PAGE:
Wide-angle lenses are available in various sizes, as well as with or without a lens shade. But there is one thing that they can all do: They can all take fantastic photographs, without there being a lack of space. Particularly in the case of landscape photographs, architecture photos, group photographs and photographs taken indoors, the wide-angle lens is an advantage for the photographer. The interplay between various lenses makes for a focal length of 16-35 mm and a large depth of field despite the large aperture opening. This can be used as a design medium, for example in order to emphasise the foreground with the effect that the background appears very far away. The combination of these effects with the large angle of view results in fantastic panorama photographs being taken.

  • Focal length: 16-35 mm
  • Depth of field: Large, even in the case of a low f-number
  • Suitable for: Large photograph sections, panorama photographs, landscape photographs or real-estate photography
  • Tips: The camera should be held as horizontal as possible; it makes sense to use a tripod.

Gritt Hiersemann recommends: «It depends on what you would like to do. If you are a landscape photographer, you should definitely own a tripod.»

Pros: Large depth of field; large photograph sections

Cons:
Motifs located outside of the middle of the photograph appear more significantly distorted compared to a standard focal length of 50 mm; not suitable when taking portrait photographs

Precise close-up photographs are best taken using macro lenses.

Macro lens for successful close-up photographs

If the photographer would like to photograph food, flowers, small animals or insects, a macro lens is most suitable. With a magnification of 1:2 or 1:1, fascinating close-up photographs are possible. Even though such macro lenses are comparatively a little heavier, such lenses are recommendable for nature photographers. It is ultimately the case that those who photograph with a macro lens find it difficult to go back to not using one.

For those who seldom have to do with macro photography, it doesn't make any sense for them to invest in expensive extra lenses because with a close-up lens, a reversal ring or an extension tube, standard lenses can be tuned in order to take macro photographs.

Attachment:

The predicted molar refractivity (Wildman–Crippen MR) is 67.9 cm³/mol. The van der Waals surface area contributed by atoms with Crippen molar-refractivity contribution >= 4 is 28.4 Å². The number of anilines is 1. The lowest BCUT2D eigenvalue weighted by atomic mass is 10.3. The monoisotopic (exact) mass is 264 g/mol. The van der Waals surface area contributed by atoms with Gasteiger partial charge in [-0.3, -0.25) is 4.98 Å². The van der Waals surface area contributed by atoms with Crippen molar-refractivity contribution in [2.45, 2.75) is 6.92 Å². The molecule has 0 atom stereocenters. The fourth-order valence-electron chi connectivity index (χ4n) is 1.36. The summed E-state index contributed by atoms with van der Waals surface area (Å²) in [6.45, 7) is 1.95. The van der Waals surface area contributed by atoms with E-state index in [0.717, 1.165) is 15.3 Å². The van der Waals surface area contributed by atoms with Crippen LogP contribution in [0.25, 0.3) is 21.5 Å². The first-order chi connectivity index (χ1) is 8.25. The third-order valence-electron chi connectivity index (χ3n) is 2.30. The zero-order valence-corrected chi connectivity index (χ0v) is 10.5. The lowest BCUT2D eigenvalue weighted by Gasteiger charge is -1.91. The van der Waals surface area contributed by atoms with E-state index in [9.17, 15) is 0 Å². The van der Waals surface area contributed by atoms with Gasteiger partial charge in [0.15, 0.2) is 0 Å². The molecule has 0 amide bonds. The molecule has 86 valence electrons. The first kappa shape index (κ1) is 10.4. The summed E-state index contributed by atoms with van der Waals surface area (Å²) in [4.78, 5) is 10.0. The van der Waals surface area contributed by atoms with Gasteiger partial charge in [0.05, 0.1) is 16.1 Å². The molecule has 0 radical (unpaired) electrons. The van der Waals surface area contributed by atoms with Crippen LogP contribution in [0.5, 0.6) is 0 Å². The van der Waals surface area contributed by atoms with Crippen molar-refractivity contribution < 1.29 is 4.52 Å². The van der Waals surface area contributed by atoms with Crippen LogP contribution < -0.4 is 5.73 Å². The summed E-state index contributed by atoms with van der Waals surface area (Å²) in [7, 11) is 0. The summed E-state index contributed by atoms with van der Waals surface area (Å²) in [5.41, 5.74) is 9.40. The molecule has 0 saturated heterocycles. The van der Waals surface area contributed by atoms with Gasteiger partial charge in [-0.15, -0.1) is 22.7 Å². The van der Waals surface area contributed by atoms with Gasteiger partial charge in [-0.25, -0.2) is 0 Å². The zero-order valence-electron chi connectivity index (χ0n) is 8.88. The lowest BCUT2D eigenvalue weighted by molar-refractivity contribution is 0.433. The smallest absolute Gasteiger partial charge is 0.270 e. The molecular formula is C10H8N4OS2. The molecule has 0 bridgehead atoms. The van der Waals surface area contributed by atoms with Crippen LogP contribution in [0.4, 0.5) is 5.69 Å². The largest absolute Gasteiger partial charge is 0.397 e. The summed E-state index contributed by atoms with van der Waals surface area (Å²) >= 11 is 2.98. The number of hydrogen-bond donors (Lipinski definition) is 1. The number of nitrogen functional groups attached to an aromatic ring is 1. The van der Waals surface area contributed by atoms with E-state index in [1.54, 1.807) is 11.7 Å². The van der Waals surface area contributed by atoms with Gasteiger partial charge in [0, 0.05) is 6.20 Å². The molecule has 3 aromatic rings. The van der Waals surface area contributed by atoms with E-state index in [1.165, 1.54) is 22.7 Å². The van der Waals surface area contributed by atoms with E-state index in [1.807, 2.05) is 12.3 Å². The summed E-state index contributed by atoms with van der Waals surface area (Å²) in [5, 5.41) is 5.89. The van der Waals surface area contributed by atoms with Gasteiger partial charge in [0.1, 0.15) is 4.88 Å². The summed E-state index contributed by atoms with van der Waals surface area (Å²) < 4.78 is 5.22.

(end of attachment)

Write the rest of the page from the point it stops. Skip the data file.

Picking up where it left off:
Gritt Hiersemann recommends: «If you want to save a little bit of money, but still want to photograph an ant or a bee on a flower, in other words in the macro range, you don't have to spend a lot of money on macro lenses. […] You can buy extension tubes. You can buy a set of three for a relatively low price when compared to the effect achieved. You screw these between your existing lenses and the camera, and this creates the exact same effect as with a macro lens: You can go up close and then have fantastic macro photographs afterwards. »

Due to the fact that the exposure time with macro lenses is longer than is the case with other lenses and small animals tend to run away before you have taken the photograph, it is also possible to choose a tele-macro lens. A further possibility is to choose a lens with a 100mm focal length. This makes a large distance to the motif possible without losing any desired properties of the photograph being lost.

  • Focal length: 60-100 mm
  • Depth of field: Low in the case of a low f-number
  • Suitable for: Nature photographs, plant photographs, insect photographs
  • Tips: Maintain a minimum distance between the object and lens

Pros:The best imaging properties in the close-up range, this allows motifs to be better isolated, many manual set-up possibilities

Cons: Sharp pictures are usually only possible at a limited distance to the object being photographed, limited light intensity

There is a special lens for every purpose, though the standard lens is the most flexible even if it can't do everything.

Standard lens